• Noodle says:

        @pottymouthpup, thank you for weighing in. My background in research and stats does not extend to medical research, specifically, and I appreciate your sharing your expertise. It’s amazing what backgrounds are represented by all of us on the site; I’m pretty sure we could take over almost all fields of study if we organized!

  4. Becks1 says:

    I am SO EXCITED. My kids are younger (6 and 9) so they have a while to go but the more kids that are vaccinated, the better off we all are.

    I have relaxed somewhat with the vaccine rollout, but there are still things that I dont want to do – visit the local aquarium, that just seems like too enclosed a space for my comfort level, or go to the local dine and play place (you know, one of those places with bowling alleys and arcades and a small restaurant) and as kids start to get the vaccine, even 16 years old and up, i’m going to feel so much more comfortable doing that kind of stuff again.

  5. Snuffles says:

    I have 12 and 14 year old nephews that live nearby. I’m hoping they can get vaccinated before the holidays so the whole family can gather comfortably.

  6. Christine says:

    I actually teared up yesterday when I saw that a headline. I have two boys, ages 10 & 14, and my oldest is medically complicated (one kidney). We don’t know what Covid is going to do to him, ya know? This is one step closer….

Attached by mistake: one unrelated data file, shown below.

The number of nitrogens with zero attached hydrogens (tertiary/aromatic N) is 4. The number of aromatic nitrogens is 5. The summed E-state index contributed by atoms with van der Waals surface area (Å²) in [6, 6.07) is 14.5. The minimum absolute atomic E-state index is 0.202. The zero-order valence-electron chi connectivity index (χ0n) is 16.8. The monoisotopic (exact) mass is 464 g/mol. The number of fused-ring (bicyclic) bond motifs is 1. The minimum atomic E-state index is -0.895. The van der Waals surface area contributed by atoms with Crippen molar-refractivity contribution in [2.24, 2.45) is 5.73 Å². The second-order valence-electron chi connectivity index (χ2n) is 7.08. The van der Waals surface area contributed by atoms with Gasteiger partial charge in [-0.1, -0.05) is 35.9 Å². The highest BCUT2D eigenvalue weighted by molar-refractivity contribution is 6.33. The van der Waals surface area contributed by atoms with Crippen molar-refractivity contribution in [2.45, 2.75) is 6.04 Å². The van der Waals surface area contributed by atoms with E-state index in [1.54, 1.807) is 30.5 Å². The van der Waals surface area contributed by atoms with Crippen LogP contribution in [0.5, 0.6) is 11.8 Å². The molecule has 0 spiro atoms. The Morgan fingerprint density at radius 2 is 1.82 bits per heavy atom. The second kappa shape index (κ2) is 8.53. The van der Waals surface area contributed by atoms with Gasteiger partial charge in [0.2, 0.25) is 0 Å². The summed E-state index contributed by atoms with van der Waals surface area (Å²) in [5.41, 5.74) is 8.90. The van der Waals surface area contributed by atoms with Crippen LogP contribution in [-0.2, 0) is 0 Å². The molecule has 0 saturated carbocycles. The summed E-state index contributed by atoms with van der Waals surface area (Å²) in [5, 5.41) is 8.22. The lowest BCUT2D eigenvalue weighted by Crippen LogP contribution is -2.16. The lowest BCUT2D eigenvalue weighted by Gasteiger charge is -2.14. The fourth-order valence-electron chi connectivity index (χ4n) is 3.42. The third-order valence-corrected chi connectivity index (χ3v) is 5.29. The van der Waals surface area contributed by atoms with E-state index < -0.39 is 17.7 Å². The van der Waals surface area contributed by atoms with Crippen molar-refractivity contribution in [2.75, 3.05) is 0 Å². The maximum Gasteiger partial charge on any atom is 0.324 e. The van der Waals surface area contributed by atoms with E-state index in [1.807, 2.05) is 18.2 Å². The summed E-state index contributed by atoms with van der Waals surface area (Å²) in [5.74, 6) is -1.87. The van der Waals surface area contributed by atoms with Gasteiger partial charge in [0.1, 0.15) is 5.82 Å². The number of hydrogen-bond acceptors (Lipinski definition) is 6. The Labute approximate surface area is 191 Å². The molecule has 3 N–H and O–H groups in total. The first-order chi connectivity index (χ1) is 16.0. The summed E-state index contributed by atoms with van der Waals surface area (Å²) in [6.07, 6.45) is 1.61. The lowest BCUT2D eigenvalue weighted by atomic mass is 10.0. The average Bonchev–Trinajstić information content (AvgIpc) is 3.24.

7. FHMom says:

    My 15 year old will be the only unvaccinated member of my family soon. I’m excited for him to be eligible. However, can someone tell me why people are claiming that Pfizer/Moderna can cause infertility. I know these are anti-vaxxers, but it’s still worrying me. I also have daughters.

  8. pottymouth pup says:

    Pfizer’s trials in younger children have already started. You can find the listings of studies that are already recruiting as well as some that aren’t yet recruiting on (the search below is for US sites but for those of you outside the US, you can change the geographic location if you do a search)

    if you have younger kids that you want to get vaccinated sooner rather than later, check to see if there’s a study site near you to see if your child(ren) are eligible to participate/schedule screening for a trial.

  9. Watson says:

    This news makes me feel relieved.

  10. MaryContrary says:

    My youngest is 12-and he’s the only one of us not vaccinated yet. I cannot wait for him to be able to get the shots. Our family has gone nowhere and done nothing this entire year-I can’t wait to feel like we can all start to have a semblance of a normal life of hanging out with friends, going to school, seeing my parents. I have been homeschooling my son this entire year-and I look forward to the fall and sending him up to middle school!

    • FHMom says:

      Me, too. My son is about to have his 2nd pandemic birthday. I am longing to go somewhere fun

      • MaryContrary says:

        Yes! My poor 16 year old-his birthday is next Tuesday: his second quarantine birthday. We joked last year that we’d make it up to him this year. Who would have thought?!!!

  11. Mina_Esq says:

    Incredible! Pfizer has been killing it with their vaccine. First we get long-haulers reporting that it alleviates their symptoms, and now 100% effective with the kiddos. I’m so happy that my mom got Pfizer.